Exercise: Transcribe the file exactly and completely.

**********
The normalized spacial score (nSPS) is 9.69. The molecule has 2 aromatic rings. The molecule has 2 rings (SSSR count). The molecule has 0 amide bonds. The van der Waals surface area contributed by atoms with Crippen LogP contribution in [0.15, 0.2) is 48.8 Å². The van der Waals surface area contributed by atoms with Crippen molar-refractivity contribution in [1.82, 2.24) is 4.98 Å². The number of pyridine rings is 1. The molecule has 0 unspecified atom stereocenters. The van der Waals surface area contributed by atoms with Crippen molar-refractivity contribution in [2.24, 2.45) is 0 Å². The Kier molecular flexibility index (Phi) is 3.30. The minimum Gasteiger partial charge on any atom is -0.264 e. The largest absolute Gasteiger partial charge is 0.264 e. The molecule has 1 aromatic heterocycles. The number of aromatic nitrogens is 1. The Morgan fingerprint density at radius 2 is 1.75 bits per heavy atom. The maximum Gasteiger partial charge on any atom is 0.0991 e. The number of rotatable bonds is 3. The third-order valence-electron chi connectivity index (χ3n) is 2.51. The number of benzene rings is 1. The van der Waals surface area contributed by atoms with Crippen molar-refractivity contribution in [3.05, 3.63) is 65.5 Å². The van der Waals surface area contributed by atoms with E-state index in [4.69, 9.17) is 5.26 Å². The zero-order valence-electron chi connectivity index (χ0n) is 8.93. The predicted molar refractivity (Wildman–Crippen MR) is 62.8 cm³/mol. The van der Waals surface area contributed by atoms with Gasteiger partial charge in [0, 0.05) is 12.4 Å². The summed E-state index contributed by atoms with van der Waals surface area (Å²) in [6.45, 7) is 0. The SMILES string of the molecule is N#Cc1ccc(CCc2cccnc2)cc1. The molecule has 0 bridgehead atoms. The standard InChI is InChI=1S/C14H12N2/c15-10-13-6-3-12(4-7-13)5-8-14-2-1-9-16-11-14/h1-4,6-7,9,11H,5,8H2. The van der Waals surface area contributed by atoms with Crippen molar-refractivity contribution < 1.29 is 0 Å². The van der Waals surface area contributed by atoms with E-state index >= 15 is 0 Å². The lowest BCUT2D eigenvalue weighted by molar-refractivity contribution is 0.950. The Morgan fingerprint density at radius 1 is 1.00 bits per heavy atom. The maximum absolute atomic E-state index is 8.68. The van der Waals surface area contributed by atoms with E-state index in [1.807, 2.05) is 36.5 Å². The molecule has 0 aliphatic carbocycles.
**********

The normalized spacial score (nSPS) is 9.69. The molecule has 2 aromatic rings. The molecule has 2 rings (SSSR count). The molecule has 0 amide bonds. The van der Waals surface area contributed by atoms with Crippen LogP contribution in [0.15, 0.2) is 48.8 Å². The van der Waals surface area contributed by atoms with Crippen molar-refractivity contribution in [1.82, 2.24) is 4.98 Å². The number of pyridine rings is 1. The molecule has 0 unspecified atom stereocenters. The van der Waals surface area contributed by atoms with Crippen molar-refractivity contribution in [2.24, 2.45) is 0 Å². The Kier molecular flexibility index (Phi) is 3.30. The minimum Gasteiger partial charge on any atom is -0.264 e. The largest absolute Gasteiger partial charge is 0.264 e. The molecule has 1 aromatic heterocycles. The number of aromatic nitrogens is 1. The Morgan fingerprint density at radius 2 is 1.75 bits per heavy atom. The maximum Gasteiger partial charge on any atom is 0.0991 e. The number of rotatable bonds is 3. The third-order valence-electron chi connectivity index (χ3n) is 2.51. The number of benzene rings is 1. The van der Waals surface area contributed by atoms with Crippen molar-refractivity contribution in [3.05, 3.63) is 65.5 Å². The van der Waals surface area contributed by atoms with E-state index in [4.69, 9.17) is 5.26 Å². The zero-order valence-electron chi connectivity index (χ0n) is 8.93. The predicted molar refractivity (Wildman–Crippen MR) is 62.8 cm³/mol. The van der Waals surface area contributed by atoms with Gasteiger partial charge in [0, 0.05) is 12.4 Å². The summed E-state index contributed by atoms with van der Waals surface area (Å²) in [6.45, 7) is 0. The SMILES string of the molecule is N#Cc1ccc(CCc2cccnc2)cc1. The molecule has 0 bridgehead atoms. The standard InChI is InChI=1S/C14H12N2/c15-10-13-6-3-12(4-7-13)5-8-14-2-1-9-16-11-14/h1-4,6-7,9,11H,5,8H2. The van der Waals surface area contributed by atoms with Crippen molar-refractivity contribution < 1.29 is 0 Å². The van der Waals surface area contributed by atoms with E-state index >= 15 is 0 Å². The lowest BCUT2D eigenvalue weighted by molar-refractivity contribution is 0.950. The Morgan fingerprint density at radius 1 is 1.00 bits per heavy atom. The maximum absolute atomic E-state index is 8.68. The van der Waals surface area contributed by atoms with E-state index in [1.807, 2.05) is 36.5 Å². The molecule has 0 aliphatic carbocycles.